Author: Michael

The Academic Workplace Is Not a Place For Students to Give Up

The Academic Workplace Is Not a Place For Students to Give Up

Letters to the Editor: How UC has exploited the student academic workers on strike (3)

The recent strike of academic workers on the UC system has inspired a great deal of social and political debate. Although this action has been a good thing, in the sense that it has pointed to the many shortcomings of the academic workplace, several things need to be said.

First, it is absolutely true that academic workers do not have the power to make any changes to the system (except by writing a letter to the Governor or the Board of Regents). Many people argue that academic workers are underrepresented in the system and not in positions of power, especially in the higher education level. This argument does not seem to be convincing. The problem, in fact, is that academic workers are not well-represented in leadership positions. Only 15% of the academic workers on UC have an executive or faculty rank. The average tenure is nine years and academic workers do not have tenure in many cases. A good example of this is the recent strike of professors and adjunct professors, whose first strike in 15 years was on April 2-4 in Oakland. In that strike there were 2,500 workers. Of these, only 35% were rank-and-file union members and only 18% served as members of the Academic Workers Organizing Committee (AWOC). A good example of academic workers’ underrepresentation in leadership positions is that of the President of the Academic Senate, Robert M. Lipsitt. As an example, Lipsitt was a vice president of Academic Affairs at the time of the first strike. But as a professor, he was serving as a vice president of the Academic Senate and did not belong to any union.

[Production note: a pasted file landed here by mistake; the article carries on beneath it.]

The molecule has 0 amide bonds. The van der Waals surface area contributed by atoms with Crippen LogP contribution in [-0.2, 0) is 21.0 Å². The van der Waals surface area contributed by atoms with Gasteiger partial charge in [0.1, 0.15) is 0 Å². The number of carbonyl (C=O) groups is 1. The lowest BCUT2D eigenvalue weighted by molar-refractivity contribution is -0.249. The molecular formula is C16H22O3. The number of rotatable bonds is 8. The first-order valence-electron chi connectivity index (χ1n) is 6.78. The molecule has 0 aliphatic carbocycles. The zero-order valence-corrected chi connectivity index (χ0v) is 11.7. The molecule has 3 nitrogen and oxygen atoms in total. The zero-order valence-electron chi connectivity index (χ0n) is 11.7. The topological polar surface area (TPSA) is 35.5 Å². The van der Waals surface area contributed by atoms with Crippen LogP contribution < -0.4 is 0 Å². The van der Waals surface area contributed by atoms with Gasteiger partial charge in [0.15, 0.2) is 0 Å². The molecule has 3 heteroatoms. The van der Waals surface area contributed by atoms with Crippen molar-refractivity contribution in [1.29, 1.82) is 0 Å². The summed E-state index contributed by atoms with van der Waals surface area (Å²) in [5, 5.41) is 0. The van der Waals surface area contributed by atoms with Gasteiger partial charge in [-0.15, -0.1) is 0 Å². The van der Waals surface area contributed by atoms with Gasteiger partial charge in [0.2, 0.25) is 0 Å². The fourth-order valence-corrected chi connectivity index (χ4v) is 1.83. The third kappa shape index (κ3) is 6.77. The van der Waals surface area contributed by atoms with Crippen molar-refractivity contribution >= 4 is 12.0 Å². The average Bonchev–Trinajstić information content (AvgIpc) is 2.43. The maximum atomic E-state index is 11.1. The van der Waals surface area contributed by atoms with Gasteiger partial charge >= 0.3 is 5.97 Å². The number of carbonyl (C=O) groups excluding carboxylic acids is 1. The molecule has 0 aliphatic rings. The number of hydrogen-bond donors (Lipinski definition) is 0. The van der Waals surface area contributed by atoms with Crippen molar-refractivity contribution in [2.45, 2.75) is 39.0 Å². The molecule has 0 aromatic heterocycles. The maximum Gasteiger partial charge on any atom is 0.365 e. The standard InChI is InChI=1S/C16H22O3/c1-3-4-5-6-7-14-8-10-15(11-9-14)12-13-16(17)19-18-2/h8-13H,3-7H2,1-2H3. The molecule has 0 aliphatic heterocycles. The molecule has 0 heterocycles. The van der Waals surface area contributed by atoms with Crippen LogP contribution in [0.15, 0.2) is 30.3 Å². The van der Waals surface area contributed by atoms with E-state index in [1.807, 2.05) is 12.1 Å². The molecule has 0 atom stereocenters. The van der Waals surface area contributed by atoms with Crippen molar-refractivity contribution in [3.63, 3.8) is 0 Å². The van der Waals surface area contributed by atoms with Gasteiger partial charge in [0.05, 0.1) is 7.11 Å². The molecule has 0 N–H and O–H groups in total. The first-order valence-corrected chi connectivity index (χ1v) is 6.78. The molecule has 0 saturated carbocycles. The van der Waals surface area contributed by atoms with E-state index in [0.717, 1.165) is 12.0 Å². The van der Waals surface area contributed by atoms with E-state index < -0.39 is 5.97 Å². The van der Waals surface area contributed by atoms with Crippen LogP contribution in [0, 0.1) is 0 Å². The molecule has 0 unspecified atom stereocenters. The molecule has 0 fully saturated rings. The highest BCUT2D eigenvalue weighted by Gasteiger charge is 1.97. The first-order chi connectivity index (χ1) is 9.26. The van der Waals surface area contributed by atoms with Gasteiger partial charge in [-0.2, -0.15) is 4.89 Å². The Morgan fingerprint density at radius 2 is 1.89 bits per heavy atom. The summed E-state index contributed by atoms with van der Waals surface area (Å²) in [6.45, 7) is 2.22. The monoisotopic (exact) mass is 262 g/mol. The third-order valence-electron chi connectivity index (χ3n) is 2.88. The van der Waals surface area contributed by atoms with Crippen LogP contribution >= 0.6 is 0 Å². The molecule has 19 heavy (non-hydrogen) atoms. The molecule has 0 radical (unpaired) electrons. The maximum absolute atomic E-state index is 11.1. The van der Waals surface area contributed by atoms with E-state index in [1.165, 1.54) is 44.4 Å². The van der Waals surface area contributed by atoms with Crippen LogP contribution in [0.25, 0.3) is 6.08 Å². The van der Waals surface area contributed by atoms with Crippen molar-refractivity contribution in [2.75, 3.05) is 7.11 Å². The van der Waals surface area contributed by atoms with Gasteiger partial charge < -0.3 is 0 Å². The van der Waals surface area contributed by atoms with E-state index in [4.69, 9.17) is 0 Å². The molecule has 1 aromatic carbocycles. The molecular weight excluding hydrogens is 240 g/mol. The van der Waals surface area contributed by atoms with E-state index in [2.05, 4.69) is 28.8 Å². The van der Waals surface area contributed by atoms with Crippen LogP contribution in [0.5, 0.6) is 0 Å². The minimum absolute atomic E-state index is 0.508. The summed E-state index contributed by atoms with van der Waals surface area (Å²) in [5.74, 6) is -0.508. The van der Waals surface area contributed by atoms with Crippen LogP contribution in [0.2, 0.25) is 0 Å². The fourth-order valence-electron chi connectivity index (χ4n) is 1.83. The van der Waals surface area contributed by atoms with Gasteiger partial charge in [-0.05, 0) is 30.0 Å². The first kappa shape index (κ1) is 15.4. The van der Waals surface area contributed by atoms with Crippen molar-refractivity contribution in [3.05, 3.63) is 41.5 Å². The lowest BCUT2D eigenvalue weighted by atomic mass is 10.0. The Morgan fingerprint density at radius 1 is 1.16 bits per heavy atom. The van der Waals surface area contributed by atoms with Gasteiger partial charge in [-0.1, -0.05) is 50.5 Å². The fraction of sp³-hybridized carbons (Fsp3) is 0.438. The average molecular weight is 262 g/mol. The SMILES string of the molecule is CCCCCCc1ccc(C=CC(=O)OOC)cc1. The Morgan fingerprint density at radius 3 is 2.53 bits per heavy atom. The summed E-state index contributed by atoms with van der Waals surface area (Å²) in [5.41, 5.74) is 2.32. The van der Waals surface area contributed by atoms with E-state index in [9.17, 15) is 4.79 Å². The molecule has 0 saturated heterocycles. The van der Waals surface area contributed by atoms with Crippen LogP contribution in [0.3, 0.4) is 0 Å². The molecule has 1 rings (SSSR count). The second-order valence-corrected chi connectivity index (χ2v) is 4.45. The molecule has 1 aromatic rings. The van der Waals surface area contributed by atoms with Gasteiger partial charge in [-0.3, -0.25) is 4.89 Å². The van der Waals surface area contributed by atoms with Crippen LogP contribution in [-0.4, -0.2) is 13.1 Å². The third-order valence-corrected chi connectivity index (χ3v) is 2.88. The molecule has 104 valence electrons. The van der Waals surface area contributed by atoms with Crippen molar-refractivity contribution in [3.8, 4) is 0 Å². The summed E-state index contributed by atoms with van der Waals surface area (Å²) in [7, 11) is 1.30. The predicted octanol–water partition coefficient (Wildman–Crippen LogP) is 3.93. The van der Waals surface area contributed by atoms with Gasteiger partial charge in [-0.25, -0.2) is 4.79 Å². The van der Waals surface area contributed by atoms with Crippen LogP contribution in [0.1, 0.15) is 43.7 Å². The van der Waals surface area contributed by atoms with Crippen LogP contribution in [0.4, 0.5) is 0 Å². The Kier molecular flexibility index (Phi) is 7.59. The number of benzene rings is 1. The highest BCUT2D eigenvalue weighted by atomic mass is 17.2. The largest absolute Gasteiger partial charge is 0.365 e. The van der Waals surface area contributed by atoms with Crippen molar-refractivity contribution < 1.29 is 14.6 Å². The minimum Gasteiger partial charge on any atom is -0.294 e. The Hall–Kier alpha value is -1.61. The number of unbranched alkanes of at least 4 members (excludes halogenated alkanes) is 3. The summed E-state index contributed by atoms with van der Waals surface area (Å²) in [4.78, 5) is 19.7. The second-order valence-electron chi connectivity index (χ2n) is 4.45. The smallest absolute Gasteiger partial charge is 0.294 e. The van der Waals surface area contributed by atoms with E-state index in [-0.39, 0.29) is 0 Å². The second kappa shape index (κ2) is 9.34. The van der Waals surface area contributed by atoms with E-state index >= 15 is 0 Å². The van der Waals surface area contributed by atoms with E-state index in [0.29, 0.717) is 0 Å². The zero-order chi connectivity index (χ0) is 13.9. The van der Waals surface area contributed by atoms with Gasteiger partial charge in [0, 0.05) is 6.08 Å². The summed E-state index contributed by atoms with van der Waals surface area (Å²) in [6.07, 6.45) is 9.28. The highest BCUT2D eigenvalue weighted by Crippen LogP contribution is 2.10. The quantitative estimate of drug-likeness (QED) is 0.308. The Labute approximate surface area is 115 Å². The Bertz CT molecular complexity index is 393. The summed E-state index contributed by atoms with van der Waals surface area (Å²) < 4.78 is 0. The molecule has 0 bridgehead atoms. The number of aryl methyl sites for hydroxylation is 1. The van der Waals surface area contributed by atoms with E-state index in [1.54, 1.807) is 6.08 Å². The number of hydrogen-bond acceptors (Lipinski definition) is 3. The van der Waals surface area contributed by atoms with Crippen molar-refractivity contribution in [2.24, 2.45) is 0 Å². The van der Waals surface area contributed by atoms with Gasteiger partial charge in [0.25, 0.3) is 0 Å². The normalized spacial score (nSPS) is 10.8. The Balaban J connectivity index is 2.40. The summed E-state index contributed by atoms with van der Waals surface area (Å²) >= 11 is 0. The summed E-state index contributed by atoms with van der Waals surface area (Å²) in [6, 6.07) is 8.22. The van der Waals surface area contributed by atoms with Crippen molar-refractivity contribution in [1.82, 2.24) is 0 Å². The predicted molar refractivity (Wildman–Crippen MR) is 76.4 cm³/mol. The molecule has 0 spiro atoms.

Second, the UC system needs to do a better job in educating students and giving them the tools to understand and fight the system. The academic workplace is not a place that can be understood by a student. Its conditions and policies are far from ideal. But that should not be a reason for students to give up. Many students in our college have been forced to drop out because they cannot afford the fees to go to school here. Many have not received the right to go to college here because of the financial crisis facing

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